By Barb Arland-Fye
The Catholic Messenger
DAVENPORT — Sister Jennifer Hager will celebrate her 40th birthday Oct. 25, two weeks after entering the Congregation of the Humility of Mary as a novice, perhaps the greatest early birthday gift of all. The CHM community welcomed Sister Jennifer, their first novice in 19 years, during a reception ceremony Oct. 12 in the Humility of Mary Center’s Magnificat Chapel.
Her desire to pursue a calling to religious life began in 2009. As an individual with learning differences, she faced some challenges in finding the right community with whom to share her gifts. “I want to give back for what I have experienced (in life),” she told The Catholic Messenger.
“We thank God this morning for leading Jennifer to the Congregation of the Humility of Mary and for the welcome they have extended to her to join their community,” Archbishop-elect Thomas Zinkula said during the reception ceremony. “She is a joyful, easy-going, humble, peaceful, caring person with a long history of ministering to the people of God.”
Archbishop-elect Zinkula became acquainted with Sister Jennifer during annual retreats for individuals with special needs in the Dubuque Archdiocese, where he served as a priest. Sister Jennifer’s family lived in Dubuque at the time.
“We ask God to walk closely with Jennifer on her novitiate journey. May she experience deep, human, pastoral, intellectual and spiritual growth,” said Archbishop-elect Zinkula, just days before his installation as Archbishop of the Dubuque Archdiocese.
Sister Jennifer learned about the Sisters of Humility after moving to Davenport where she attended St. Anthony Catholic Church and became acquainted with John Cooper, the pastoral associate and business manager.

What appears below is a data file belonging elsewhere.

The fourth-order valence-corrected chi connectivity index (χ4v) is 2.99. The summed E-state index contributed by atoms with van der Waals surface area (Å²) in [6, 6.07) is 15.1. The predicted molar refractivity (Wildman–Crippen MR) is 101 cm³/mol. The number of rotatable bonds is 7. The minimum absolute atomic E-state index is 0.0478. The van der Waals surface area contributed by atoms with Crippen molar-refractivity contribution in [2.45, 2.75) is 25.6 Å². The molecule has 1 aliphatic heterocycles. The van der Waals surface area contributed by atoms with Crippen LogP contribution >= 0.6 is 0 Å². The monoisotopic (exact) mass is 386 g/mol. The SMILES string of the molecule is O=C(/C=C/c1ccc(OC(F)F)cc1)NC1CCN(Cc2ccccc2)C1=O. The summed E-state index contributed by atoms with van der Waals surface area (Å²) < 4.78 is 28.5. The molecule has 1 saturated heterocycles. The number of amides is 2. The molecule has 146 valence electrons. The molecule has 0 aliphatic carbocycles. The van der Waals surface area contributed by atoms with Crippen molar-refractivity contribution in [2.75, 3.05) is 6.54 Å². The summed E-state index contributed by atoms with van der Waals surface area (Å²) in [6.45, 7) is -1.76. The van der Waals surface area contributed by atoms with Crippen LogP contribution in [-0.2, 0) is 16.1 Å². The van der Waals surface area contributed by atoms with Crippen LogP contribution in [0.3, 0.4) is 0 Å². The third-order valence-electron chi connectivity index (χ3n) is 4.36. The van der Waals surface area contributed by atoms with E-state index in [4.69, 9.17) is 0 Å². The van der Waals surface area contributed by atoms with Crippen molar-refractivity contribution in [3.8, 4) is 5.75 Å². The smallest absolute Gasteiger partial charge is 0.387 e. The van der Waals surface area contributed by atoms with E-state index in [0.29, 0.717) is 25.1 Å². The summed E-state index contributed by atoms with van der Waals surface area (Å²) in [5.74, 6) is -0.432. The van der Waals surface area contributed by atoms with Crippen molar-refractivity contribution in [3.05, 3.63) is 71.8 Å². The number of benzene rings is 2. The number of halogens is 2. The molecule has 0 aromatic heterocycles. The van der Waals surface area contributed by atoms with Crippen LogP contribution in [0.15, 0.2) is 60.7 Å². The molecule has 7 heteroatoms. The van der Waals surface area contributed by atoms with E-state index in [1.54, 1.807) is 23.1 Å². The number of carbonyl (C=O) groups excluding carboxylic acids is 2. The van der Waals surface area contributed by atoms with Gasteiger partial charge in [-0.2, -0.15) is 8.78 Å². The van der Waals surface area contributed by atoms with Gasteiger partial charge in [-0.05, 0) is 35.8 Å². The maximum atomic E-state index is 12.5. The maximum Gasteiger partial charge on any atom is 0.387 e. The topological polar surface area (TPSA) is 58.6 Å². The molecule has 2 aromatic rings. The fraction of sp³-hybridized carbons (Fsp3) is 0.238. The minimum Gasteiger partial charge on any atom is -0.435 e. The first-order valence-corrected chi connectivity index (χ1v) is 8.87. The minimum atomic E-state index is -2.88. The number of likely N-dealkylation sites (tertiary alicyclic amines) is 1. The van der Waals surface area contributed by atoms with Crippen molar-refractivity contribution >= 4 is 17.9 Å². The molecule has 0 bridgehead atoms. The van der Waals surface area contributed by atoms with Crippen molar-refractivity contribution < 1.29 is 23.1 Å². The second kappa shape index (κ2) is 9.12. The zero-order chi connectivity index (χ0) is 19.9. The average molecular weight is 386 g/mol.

John took her under his wing. In a touching column in the St. Anthony Parish e-newsletter, he recalled meeting Jennifer six years ago after Saturday night Mass. “Jennifer told me, ‘I really want to become a lector at Mass.’ That next week, we put her in contact with one of our best lectors, Mike Jacobsen.”
“At the same time, Jennifer and I began looking at religious orders. Several months later, Jennifer started volunteering in the parish office three days a week. She became part of our staff, taking on more and more responsibility. Our Mother Superior (my nickname for her) became an Extraordinary Minister of Holy Communion. She joined the R.C.I.A. team and was a godmother to Laurie Gibson. From sacristan to stocking the McAnthony Window prayer center, Jennifer has become a fixture of holiness in action in our parish,” Cooper wrote.
However, “Like Joseph and Mary at the Inn, Jennifer kept receiving the message ‘no room for you’ from religious orders.” Then she met Roberta Shadensack, a co-leader of the CHM lay associate process with Sister Lynn Mousel, the CHM vocation director. Sister Lynn advised Jennifer to learn about the community by becoming an associate, “which the trooper in Jennifer dutifully did,” John wrote.
The CHMs accepted Jennifer in their formation program last year, following an extensive process of discernment, including tests, interviews and recommendations that any candidate would undergo, said Sister Johanna Rickl, the community’s president.
During that first year, Jennifer participated in a program in Wisconsin, one weekend a month, where several men and women’s religious communities send aspirants to learn about religious life. She moved into the CHM community’s Vine Street apartment building in Davenport.
“She was so spiritually grounded and involved in the church,” Sister Lynn said. Welcoming her to the novitiate is “part of our community’s desire to be really inclusive and open to a variety of women who might be called to join us.” Until now, Sister Lynn had been the newest member of the community, entering in 2004 and professing final vows in 2011. The CHMs have 48 vowed members and 60 lay associates.
Sister Jennifer is “a person very desirous of following Jesus and helping others,” Sister Johanna said. “She has a very positive outlook. She’s optimistic and very open to new experiences.” Her desire to serve in the community as a Sister of Humility, “challenges us to widen our tent.”
During her two-year novitiate, Sister Jennifer will live, learn, pray, and work with the sisters. She will volunteer for Project Renewal in Davenport and at St. Anthony Parish. Temporary vows, a three-year discernment process follows the novitiate.
Sister Jennifer said she looks forward to “community life and being able to help others in many different ways.”